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Corporate Social Responsibility
Corporate social responsibility means “businesses and organisations working responsibly and contributing positively to the communities they operate in” (Times 100 Amway case study).This is an area that firms are keen to emphasise as they try to present a positive image of the organisation to the world.So how are firms showing their corporate social responsibility?
Marks and Spencer recently announced plans to create eco-factories that make use of renewable energy sources and implement the latest recycling technology.This is part of their commitment to spend £200 million to become more environmentally friendly (The Times, May 22nd 2007).
Nike has been trying to improve its social responsibility.It has pledged to cut back on the level of overtime undertaken by workers at its factories, in an attempt to improve working conditions of up to 880,000 workers. This is a serious area of concern for Nike, which operates 130 factories in China, where many workers have been expected to work unpaid overtime.They have also pledged new targets for reducing waste and carbon emissions (BBC, 31st May 2007).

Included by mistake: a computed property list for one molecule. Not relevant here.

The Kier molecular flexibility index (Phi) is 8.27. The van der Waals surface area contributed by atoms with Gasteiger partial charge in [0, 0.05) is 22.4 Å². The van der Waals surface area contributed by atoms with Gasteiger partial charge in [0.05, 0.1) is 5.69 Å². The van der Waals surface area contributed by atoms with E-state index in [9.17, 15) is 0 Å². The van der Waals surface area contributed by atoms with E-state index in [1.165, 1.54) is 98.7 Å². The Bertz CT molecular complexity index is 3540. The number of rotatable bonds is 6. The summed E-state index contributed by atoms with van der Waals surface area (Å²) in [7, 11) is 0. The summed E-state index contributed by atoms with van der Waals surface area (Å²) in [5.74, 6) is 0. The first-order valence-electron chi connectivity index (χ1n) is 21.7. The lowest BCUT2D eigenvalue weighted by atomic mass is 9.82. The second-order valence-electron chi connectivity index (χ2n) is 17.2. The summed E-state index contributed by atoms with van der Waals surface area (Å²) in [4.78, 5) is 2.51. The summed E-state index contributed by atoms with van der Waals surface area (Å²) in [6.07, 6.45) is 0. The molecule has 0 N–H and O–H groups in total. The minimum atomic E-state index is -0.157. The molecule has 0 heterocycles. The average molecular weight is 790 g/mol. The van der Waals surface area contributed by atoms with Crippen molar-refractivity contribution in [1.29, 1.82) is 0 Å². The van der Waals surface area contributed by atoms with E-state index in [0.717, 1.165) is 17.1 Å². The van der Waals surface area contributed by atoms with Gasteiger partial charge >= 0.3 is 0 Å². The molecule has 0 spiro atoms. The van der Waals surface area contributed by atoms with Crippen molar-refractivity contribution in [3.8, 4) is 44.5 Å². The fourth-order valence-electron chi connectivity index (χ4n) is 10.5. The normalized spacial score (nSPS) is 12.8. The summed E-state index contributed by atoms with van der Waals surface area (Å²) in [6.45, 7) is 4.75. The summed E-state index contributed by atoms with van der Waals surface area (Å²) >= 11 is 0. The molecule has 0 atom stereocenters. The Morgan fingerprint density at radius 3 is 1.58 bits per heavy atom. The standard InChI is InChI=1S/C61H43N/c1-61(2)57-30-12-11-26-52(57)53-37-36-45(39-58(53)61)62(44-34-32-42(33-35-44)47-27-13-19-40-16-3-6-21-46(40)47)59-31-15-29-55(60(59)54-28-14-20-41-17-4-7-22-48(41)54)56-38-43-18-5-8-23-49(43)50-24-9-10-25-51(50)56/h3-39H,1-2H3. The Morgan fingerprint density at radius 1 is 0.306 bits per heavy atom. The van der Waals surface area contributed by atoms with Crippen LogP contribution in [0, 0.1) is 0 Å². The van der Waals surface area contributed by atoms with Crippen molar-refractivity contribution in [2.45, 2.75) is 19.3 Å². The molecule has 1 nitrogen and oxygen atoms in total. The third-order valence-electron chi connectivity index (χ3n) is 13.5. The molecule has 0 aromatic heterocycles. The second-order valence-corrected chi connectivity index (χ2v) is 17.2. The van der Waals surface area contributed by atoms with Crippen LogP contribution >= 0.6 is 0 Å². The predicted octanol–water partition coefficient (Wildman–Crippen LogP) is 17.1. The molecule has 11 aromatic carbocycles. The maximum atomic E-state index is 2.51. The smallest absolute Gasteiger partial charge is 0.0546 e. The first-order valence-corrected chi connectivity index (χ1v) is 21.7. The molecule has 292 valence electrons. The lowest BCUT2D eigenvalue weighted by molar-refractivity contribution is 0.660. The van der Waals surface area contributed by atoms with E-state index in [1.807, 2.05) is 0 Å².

The Times 100 also provides a good example of a company with a clearly defined corporate social responsibility agenda.It describes how the direct sales organisation Amway works with UNICEF, the United Nations Children’s Fund.This includes providing substantial financial support for UNICEF’s global immunisation programme.Whilst the benefits to society are clear, Amway also benefits from an enhanced reputation.
Potential Study Questions:
A firm with a clear corporate social responsibility will consider how their business impacts on all stakeholders.Who are the stakeholders of the businesses identified in the news above?
For economists:By creating a corporate social responsibility strategy, firms can attempt to internalise some of the negative externalities associated with their operation.Explain what is meant by this statement.